To test the effectiveness when connected to a VPN, Trevor recommends undertaking a leak test from sites http://ipleak.net/ and http://browserleaks.com/ip. An IP leak test is used to determine whether your real IP address is visible to others while connected to a VPN. This could occur when your computer unknowingly uses default servers rather than the anonymous VPN servers.

Trevor’s video can be found on YouTube by searching the title “Best free VPN ProtonVPN” or using the link https://tinyurl.com/2p8j9xut.

The main presentation was by Stewart Bedford on browser fingerprinting and a number of other internet security related topics.

Find your public IP address

An IP address or Internet Protocol address, is a series of numbers that identifies any device on a network. Computers use IP addresses to communicate with each other, both over the internet as well as on other networks. To quickly establish your public IP address, type the letters “IP” in your browser search bar. Most users would not be concerned with their IP address, however Stewart said he often refers to his. He’ll do this when using a VPN to determine where his data is coming from.

An IP address can be either dynamic or static. Most IP addresses are dynamic and you’ll find your ISP (Internet Service Provider) will change your IP address fairly frequently. A static IP address is not normally required by the average user, unless running a mail server or IP security cameras. Usually you have to pay extra for a static address.

You can get more information from dedicated sites like https://whatsmyip.com/ by logging on their site. The information obtained includes; your public IPv4 address, country, latitude & longitude, timezone, LAN, screen resolution, computer OS and your browser. The term used by websites such as WhatsMyIP.com to attain this information is called “browser fingerprinting”

Figure 5 – Whats My IP homepage

Browser fingerprinting

Browser fingerprinting is a powerful method that websites use to obtain information about your browser type and version, as well as your operating system, active plugins, time zone, language, screen resolution and various other active settings.

Stewart indicated, that although this information may appear generic, a recent analysis showed only one in 286,777 other browsers shared an identical fingerprint. This information is then used to track your browser activity and build a profile. Companies also collect fingerprints and on sell them.

Stewart alerted members to the website http://CoverYourTracks.eff.org , which has an excellent article on fingerprinting and how to combat it. The website results from Stewart’s computer in Figure 6, showed he only had “some protection”. This surprised Stewart as he’d spent some time locking down his security settings.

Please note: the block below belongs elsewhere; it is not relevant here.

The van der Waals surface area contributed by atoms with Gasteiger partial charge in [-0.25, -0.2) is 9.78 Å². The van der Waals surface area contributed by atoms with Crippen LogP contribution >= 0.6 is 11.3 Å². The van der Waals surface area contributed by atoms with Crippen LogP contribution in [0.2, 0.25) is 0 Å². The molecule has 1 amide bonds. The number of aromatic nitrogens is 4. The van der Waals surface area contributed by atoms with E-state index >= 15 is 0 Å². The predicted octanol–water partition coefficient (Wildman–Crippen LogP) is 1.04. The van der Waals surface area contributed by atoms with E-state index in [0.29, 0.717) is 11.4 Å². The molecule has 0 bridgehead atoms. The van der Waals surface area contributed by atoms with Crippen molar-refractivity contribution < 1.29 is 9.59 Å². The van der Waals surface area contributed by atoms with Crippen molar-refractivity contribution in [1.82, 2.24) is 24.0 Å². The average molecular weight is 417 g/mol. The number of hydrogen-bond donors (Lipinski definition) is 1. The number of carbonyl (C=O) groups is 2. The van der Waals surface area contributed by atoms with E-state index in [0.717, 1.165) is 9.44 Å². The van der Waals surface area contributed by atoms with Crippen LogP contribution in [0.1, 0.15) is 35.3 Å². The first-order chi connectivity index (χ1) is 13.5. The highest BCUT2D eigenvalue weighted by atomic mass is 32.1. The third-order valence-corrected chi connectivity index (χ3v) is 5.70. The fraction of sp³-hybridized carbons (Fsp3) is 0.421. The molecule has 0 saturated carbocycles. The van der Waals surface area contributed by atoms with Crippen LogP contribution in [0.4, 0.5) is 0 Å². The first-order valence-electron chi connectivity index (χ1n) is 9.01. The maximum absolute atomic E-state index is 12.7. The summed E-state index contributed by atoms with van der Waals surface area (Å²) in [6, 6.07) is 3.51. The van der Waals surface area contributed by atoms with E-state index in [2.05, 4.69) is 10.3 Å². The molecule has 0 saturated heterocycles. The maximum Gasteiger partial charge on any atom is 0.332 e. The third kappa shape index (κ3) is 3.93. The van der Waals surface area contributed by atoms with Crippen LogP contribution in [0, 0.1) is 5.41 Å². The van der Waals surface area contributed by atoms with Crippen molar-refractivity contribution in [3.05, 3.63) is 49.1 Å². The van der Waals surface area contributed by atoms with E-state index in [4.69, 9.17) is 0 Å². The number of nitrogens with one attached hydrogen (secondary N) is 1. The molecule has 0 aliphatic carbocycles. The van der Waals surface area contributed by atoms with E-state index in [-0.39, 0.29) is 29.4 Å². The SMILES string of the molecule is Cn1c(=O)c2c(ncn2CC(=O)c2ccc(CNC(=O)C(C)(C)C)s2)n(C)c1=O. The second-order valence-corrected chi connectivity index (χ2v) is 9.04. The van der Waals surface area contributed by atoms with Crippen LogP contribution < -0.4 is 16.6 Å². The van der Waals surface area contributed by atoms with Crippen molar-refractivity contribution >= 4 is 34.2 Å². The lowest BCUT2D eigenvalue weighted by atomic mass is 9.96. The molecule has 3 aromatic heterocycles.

Figure 6 – CoverYourTrack.eff.org

Stewart mentioned the following tips to mitigate against browser fingerprinting

  1. Use the Firefox browser and engage its privacy options. This is not a perfect solution but it does help.
  1. Use the incognito mode of your browser, to reduce fingerprinting. Again, while it’s not a perfect solution, it does reduce the amount of information shared with others.
  1. Use the Tor browser. Tor is an extremely secure and private browser. It includes anti-fingerprinting features, such as cloaking your operating system and blocking revealing information like your time zone and language preferences. Without these details, it’s much harder for your browser to be fingerprinted.
  1. Use a VPN. A VPN doesn’t prevent websites from using JavaScripts HTTP headers to collect browser fingerprints. It removes (hides) your address from the headers, but your fingerprint still might be unique.

The solution to stopping websites from collecting your fingerprint data, is to use a mixture of all the above tips, along with using a VPN.

Radio Apps on your phone

The next topic Stewart presented was on Radio apps you may have on your phone. When local radio stations 3AW and the ABC recently required Stewart to register their apps on his phone, he deleted both and installed Simple Radio instead. He could have used a false name and email address, but chose to delete both apps and install Simple Radio.

Simple Radio has 50,000 stations and no registration is required. The free version comes with ads, but there is a paid for, ad free version, which includes a sleep timer. Stewart uses the free version, with a separate free sleep timer from the Google Play store.

Simple Radio is available for Android and iPhones and gives access to FM Radio stations, AM Radio, Internet Radio Online and Free radio stations worldwide.

Figure 7 – Simple Radio

Free Encrypted Mail Client

From time-to-time Stewart uses an encrypted mail client for some of his personal emails. He uses the free version of Protonmail from an app on his phone, or via a web browser on his computer. Protonmail is the same Swiss company that Trevor mentioned in the previous presentation on ProtonVPN. Stewart uses Protonmail when he absolutely needs to ensure his email is secure and cannot be intercepted by others, such as when dealing with the government, tax department etc..